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Tennessee execution: Billy Ray Irick tortured to death, expert says in new filing

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Editor's note: Reporter Dave Boucher was one of seven state-required media witnesses at Irick's execution. 
Billy Ray Irick felt searing pain akin to torture before he died in a Tennessee prison in August, but steps taken in carrying out his execution blocked signs of suffering, according to a doctor who reviewed information about the lethal injection.
In new court filings entered late Thursday amidst an ongoing legal challenge of Tennessee’s lethal injection protocol, Dr. David Lubarsky said statements from people who witnessed the execution indicated the controversial drug midazolam failed to ensure Irick could not feel pain during his death.
As a result, the death row inmate “experienced the feeling of choking, drowning in his own fluids, suffocating, being buried alive, and the burning sensation caused by the injection of the potassium chloride,” Lubarsky wrote in the filing.
The document also says the state did not follow its own lethal injection protocol, raising questio…

Amnesty International Calls For Urgent Halt To Execution Of Mohammad Salas

Mohammad Salas
Amnesty International calls for urgent halt to the imminent execution of Mohammad Salas, a member of Iran’s Gonabadi Dervish community.

In its statement issued on June 17, 2018, Amnesty International called on Iranian authorities to to immediately quash the death sentence of Mohammad Salas.

Amnesty International said, it has received information that indicates a huge miscarriage of justice may be carried out if the Iranian authorities go through with this execution.

“We call on the authorities to immediately quash the death sentence of Mohammad Salas and to order a retrial that meets international fair trial standards without recourse to the death penalty,” said Philip Luther, Research and Advocacy Director for the Middle East and North Africa at ‎Amnesty International.

Amnesty International announced in its statement, “Prison authorities phoned Mohammad Salas’ family on the evening of 16 June and told them to go to Raja’i Shahr prison where he is imprisoned in Karaj, near Tehran, to visit him for the final time at 3.30pm local time on 17 June. This indicates that his execution is imminent, and could happen within days if not hours.”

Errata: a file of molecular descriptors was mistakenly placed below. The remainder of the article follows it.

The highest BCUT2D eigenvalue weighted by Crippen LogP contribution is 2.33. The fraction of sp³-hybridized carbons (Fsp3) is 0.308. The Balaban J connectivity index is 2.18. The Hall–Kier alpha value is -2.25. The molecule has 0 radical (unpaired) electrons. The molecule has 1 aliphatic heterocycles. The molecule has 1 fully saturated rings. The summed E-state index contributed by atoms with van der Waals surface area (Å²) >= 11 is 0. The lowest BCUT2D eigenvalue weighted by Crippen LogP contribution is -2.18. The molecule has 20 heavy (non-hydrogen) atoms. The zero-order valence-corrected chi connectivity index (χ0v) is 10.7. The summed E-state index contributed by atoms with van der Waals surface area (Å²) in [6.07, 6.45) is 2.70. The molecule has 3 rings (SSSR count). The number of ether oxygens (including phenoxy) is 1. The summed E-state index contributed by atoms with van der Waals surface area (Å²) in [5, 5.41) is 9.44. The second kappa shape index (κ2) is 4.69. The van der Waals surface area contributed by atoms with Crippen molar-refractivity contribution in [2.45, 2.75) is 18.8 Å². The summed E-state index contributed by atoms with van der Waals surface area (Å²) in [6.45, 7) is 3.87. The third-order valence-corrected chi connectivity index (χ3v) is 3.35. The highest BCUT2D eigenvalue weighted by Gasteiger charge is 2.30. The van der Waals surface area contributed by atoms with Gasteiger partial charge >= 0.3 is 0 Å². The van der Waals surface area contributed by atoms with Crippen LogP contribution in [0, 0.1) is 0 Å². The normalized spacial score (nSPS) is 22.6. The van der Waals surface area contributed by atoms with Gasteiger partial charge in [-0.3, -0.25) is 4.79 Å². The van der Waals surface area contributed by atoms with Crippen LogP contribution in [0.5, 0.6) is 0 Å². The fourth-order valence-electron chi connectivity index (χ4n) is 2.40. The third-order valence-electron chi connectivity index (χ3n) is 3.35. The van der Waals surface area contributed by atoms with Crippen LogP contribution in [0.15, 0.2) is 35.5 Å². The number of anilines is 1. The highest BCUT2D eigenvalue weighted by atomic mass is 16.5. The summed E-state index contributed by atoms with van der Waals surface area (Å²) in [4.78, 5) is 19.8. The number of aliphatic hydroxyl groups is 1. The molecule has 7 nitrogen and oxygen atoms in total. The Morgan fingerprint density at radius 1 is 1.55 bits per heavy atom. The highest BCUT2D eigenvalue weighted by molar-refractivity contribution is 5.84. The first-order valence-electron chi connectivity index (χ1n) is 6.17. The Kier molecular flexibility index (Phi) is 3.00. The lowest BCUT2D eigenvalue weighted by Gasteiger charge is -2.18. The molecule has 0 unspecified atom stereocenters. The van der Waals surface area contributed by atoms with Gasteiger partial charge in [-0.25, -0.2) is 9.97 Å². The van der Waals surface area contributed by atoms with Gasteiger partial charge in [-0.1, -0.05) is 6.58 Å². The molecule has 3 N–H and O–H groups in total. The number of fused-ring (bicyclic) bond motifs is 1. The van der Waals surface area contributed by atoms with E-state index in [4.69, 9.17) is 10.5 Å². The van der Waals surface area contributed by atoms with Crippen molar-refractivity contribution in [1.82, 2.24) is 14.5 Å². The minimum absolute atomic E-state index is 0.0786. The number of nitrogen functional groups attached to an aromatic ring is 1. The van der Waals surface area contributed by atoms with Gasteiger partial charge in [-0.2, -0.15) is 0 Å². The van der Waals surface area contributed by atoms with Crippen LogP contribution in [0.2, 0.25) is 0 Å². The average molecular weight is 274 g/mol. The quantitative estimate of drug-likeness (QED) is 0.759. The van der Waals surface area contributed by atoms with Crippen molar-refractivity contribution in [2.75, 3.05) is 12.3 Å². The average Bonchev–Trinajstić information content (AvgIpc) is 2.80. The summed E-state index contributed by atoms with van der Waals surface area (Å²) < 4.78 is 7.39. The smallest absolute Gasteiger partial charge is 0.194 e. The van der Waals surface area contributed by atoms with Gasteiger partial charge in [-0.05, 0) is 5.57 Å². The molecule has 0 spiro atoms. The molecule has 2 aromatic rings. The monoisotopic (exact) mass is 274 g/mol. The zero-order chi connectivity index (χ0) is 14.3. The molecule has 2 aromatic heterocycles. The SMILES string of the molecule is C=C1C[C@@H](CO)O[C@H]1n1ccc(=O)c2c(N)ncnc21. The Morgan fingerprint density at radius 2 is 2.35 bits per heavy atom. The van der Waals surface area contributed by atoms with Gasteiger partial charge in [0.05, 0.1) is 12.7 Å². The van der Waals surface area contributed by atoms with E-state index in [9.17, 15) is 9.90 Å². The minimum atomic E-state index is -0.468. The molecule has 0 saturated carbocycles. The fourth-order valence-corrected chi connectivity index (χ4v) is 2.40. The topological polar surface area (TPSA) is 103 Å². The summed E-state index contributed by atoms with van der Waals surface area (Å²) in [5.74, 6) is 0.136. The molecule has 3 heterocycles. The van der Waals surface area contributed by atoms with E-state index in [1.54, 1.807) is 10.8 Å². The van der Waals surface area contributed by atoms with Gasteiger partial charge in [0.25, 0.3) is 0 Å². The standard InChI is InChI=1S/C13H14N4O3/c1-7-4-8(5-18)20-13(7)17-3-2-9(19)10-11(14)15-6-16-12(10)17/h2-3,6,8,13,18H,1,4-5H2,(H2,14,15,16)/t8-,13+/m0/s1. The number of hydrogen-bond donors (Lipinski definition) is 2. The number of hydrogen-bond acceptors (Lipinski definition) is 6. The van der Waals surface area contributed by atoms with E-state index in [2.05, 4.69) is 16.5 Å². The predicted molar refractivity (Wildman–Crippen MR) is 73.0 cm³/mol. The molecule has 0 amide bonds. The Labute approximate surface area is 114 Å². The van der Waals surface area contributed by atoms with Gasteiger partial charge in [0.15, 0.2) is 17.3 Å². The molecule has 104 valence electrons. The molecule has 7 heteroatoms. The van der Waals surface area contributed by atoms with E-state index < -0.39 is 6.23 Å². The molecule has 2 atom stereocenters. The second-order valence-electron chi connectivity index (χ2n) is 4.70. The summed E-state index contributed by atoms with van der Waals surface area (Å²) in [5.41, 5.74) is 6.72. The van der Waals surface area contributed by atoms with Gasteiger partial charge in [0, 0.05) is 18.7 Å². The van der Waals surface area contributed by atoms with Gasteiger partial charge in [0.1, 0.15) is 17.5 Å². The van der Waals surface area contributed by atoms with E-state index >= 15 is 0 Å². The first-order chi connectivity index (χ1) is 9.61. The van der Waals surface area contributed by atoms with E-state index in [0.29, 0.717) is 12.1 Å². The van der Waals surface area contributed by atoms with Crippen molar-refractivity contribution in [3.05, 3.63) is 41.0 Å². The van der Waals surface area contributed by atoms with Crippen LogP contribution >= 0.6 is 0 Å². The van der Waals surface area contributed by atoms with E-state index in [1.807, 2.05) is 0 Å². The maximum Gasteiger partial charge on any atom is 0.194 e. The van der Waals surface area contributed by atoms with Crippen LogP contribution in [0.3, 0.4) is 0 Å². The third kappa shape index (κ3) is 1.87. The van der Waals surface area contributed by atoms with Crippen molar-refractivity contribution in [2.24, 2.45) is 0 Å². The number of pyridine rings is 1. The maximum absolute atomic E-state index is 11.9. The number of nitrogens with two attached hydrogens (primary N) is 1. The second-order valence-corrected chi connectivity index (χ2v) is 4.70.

“Following a grossly unfair trial, Mohammad Salas was sentenced to death on 19 March 2018 after the judge found him guilty of the murder of three police officers that took place during a protest by the Gonabadi Dervish religious group, a persecuted minority in Iran.

The sole piece of evidence used to convict him was a “confession” that Mohammad Salas has said was forcefully elicited after he was severely beaten by police officers. He has since retracted his “confession” and his lawyer has said there is new evidence pointing to his innocence; however, the Supreme Court has rejected his request for a judicial review.

The protests in question, which took place on 19 February 2018, turned violent after security forces resorted to beatings and the use of live ammunition, water cannons and tear gas to disperse the crowd. Three police officers, Reza Emami, Mohammad Ali Bayrami and Reza Moradi Alamdar, were left dead after they were run over by a bus in the early evening around 6.30pm. According to Mohammad Salas and several eye witnesses, he was arrested between 2.30pm and 4.30pm and accused of their murder,” Amnesty International said in its statement.

“In their haste to do justice, the authorities have trampled all over this man’s rights. By not allowing Mohammad Salas access to a lawyer before and during his trial and dismissing key defence witnesses who can testify that he was already in detention when the three policemen were killed, it appears that the authorities have been more interested in vengeance at any cost than in justice,” said Philip Luther.

“This case has laid bare the flaws in Iran’s criminal justice system for all to see. We call on the international community to do everything in their power to stop the execution of Mohammad Salas.

“If the Iranian authorities follow through with this execution after a grossly unfair trial where the only piece of evidence was a forced ‘confession’ extracted through torture, it will be a truly abhorrent act of injustice.”

Source: iran-hrm.com, June 17, 2018


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"One is absolutely sickened, not by the crimes that the wicked have committed,
but by the punishments that the good have inflicted." -- Oscar Wilde

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